Inspiration in Many Forms | Pagan Folk
As I went to post my latest Wardruna inspired drawing, I realized I missed posting the last two pieces I had done. So here’s me backtracking to a couple of older sketchbook drawings. As usual I’ve been using Strathmore’s Tan Drawing Sketchbook, and I would say after using it for this long it’s the only sketchbook I’ve gone back to over and over again (sadly some of my regular sketchbooks are collecting dust). Many artists, myself included, love the amount of depth you can easily create on toned paper. You already have a working middle ground, so pushing the shadows and highlights comes easier and results in better depth in the overall drawing. At 80lb (118g/m2) I find the paper to be quite substantial as well; I’ve tested out a few markers and microns on it without any bleed-through. I’d be cautious of using things like Copics and Shinhanart Markers however, as those notoriously over saturate most paper (unless you don’t mind avoiding the use of the back of every page).
The Appeal of Pagan Folk
I’m using the term ‘pagan folk’, but sometimes placing specific genres on a musician or band can be a bit vague or confusing to others. People come across bands like Wardruna and Heilung and call them ‘Viking’, or more amusing terms such as ‘demonic’, ‘barbaric’ or the best one of all, ‘is that Ragnar?’. Wikipedia tends to take the more…generic route, and uses terms such as ‘Norwegian music group’ or ‘Faroese singer-songwriter’ for someone like Eivør Pálsdóttir. I think Heilung does the best at identifying their music as “amplified history”, as thematically they tend to gear more towards the Bronze & Iron Age. Where as a band like Faun from Germany, often has a more identifiable ‘medieval tone’ to a general audience. You also have bands like Kalandra who are referred to as ‘alternative Nordic pop’, and singer Aurora thrown into these genres as well; either because of their collaborations, or messages surrounding nature and/or wilderness in their songs. I know I just threw a whole bunch of names into the field, but I thought it would be the best way to explain the difficulty of having to explain to someone that I listen to pagan folk for inspiration, without a whole lot of head scratching.
Although fairs and festivals have been going on in Europe for a while, I think it would be fair to say that in North America at least such events aren’t as common place. The occasional summer music festival usually tend to promote musicians from Hollywood; the mainstream genres of pop, rap, rock, etc. Renaissance, Medieval or Pagan festivals weren’t something you came across, unless you were actively looking for them I suppose. There has definitely been a shift in recent years however, as Scandinavian and other European folk bands have had tours lined up more regularly across major cities in North America.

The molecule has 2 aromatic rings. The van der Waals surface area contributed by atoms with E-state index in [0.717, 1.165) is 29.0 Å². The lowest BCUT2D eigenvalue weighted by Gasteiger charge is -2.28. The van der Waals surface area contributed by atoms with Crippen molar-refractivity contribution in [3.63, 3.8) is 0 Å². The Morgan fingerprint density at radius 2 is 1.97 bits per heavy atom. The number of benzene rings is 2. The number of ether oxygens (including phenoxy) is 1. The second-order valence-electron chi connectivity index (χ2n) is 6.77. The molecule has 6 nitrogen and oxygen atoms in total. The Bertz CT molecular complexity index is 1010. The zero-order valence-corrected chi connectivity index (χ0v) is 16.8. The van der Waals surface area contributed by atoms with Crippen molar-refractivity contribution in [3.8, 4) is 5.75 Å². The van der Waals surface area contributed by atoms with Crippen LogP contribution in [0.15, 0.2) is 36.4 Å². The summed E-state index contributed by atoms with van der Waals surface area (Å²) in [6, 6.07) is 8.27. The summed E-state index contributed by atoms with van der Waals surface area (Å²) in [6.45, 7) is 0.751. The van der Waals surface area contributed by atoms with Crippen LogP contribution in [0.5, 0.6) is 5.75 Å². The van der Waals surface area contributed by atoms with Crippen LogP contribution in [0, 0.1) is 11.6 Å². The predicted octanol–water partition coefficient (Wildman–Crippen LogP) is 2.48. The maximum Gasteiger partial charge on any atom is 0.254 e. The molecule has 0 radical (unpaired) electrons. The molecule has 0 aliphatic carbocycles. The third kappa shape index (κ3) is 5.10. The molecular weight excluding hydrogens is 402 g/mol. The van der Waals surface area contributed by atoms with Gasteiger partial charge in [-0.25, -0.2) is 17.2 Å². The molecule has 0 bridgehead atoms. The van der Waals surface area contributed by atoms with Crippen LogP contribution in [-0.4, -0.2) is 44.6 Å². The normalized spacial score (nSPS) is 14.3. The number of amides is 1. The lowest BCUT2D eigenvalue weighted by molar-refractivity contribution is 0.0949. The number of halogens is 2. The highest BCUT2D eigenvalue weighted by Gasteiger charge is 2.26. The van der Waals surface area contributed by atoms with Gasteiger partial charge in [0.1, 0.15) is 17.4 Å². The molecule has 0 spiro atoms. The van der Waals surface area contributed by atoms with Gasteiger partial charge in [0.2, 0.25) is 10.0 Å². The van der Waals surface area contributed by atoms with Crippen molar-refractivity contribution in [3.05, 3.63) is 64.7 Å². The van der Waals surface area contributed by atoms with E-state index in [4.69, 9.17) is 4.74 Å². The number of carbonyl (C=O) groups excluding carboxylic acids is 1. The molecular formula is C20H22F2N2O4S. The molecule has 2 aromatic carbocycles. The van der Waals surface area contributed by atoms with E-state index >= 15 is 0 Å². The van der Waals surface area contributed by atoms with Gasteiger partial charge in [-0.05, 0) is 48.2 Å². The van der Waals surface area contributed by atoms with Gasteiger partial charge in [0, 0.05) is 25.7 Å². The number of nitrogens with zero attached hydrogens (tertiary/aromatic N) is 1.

You also can’t overlook the impact of shows like Vikings, The Last Kingdom, and even Game of Thrones & Outlander for that matter, have had on this growing interest on festivals and activities surrounding historical reenactment. I think the musical aspect goes hand in hand as lot of bands like Wardruna for example, with their track ‘Helvegen’ on Vikings, drew the attention of audiences unfamiliar with pagan folk. Similarly, my introduction to my favourite singer Eivør was through the very first episode of The Last Kingdom, and drew my curiosity into discovering more artists from Northern Europe. Even in adolescence, I think I’ve always had an interest in outside what mainstream music would be playing on the radio. I remember having The Mask and Mirror & The Book of Secrets albums by Loreena McKennitt on an endless loop, then substituting it for tracks like ‘La Notte Etterna‘ from Emma Shapplin.
I think the desire to be closer to nature, live more rural, and escape from the general madness of our concrete jungles is no longer reserved to a small population. It’s also something being translated more and more into different art forms including music, and of course visual arts. You’ll be able to find a lot more contemporary artists across social media for example, displaying work that incorporate nature in some capacity; some approaching it through its beauty and volatility, others through messages for environmentalism and conservation. My work probably encapsulates the former, although there’s no denying it’s a continual effort to try and portray that accurately. I think this is where my interest in pagan folk intersects with the creation of artwork. Inspiration can be found in many forms different from your practice; photography, film, etc, but mine has overwhelming been through music and literature. I can easily get lost in the rhythms and voice of a singer; feel transported enough to feed that imagination and overactive brain, and translate it to paper and paint.